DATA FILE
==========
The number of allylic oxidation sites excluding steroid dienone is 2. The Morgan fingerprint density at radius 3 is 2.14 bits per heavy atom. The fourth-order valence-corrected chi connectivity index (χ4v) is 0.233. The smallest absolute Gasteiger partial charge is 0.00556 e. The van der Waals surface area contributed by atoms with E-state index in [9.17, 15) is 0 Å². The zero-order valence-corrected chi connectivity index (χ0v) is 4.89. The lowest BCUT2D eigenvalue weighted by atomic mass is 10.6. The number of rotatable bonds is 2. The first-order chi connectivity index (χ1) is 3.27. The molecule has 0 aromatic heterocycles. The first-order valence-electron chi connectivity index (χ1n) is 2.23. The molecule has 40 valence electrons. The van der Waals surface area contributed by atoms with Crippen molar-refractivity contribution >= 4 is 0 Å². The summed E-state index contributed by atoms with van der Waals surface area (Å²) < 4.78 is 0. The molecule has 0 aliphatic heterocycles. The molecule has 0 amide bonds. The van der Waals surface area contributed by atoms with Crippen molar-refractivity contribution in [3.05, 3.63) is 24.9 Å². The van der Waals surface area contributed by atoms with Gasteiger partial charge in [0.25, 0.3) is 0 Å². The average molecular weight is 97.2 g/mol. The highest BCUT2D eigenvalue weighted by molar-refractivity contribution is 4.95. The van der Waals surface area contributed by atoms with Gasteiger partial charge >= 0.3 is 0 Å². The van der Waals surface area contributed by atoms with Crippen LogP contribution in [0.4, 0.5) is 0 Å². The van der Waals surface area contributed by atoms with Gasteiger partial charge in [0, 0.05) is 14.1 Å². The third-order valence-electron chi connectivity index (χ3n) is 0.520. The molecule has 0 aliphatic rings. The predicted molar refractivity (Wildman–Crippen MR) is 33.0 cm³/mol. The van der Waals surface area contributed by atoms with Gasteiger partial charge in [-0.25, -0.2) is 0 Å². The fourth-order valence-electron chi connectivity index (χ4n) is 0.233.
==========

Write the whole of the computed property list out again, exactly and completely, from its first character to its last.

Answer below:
The number of allylic oxidation sites excluding steroid dienone is 2. The Morgan fingerprint density at radius 3 is 2.14 bits per heavy atom. The fourth-order valence-corrected chi connectivity index (χ4v) is 0.233. The smallest absolute Gasteiger partial charge is 0.00556 e. The van der Waals surface area contributed by atoms with E-state index in [9.17, 15) is 0 Å². The zero-order valence-corrected chi connectivity index (χ0v) is 4.89. The lowest BCUT2D eigenvalue weighted by atomic mass is 10.6. The number of rotatable bonds is 2. The first-order chi connectivity index (χ1) is 3.27. The molecule has 0 aromatic heterocycles. The first-order valence-electron chi connectivity index (χ1n) is 2.23. The molecule has 40 valence electrons. The van der Waals surface area contributed by atoms with Crippen molar-refractivity contribution >= 4 is 0 Å². The summed E-state index contributed by atoms with van der Waals surface area (Å²) < 4.78 is 0. The molecule has 0 aliphatic heterocycles. The molecule has 0 amide bonds. The van der Waals surface area contributed by atoms with Crippen molar-refractivity contribution in [3.05, 3.63) is 24.9 Å². The van der Waals surface area contributed by atoms with Gasteiger partial charge in [0.25, 0.3) is 0 Å². The average molecular weight is 97.2 g/mol. The highest BCUT2D eigenvalue weighted by molar-refractivity contribution is 4.95. The van der Waals surface area contributed by atoms with Gasteiger partial charge >= 0.3 is 0 Å². The van der Waals surface area contributed by atoms with Crippen LogP contribution in [0.4, 0.5) is 0 Å². The van der Waals surface area contributed by atoms with Gasteiger partial charge in [0, 0.05) is 14.1 Å². The third-order valence-electron chi connectivity index (χ3n) is 0.520. The molecule has 0 aliphatic rings. The predicted molar refractivity (Wildman–Crippen MR) is 33.0 cm³/mol. The van der Waals surface area contributed by atoms with Gasteiger partial charge in [-0.25, -0.2) is 0 Å². The fourth-order valence-electron chi connectivity index (χ4n) is 0.233.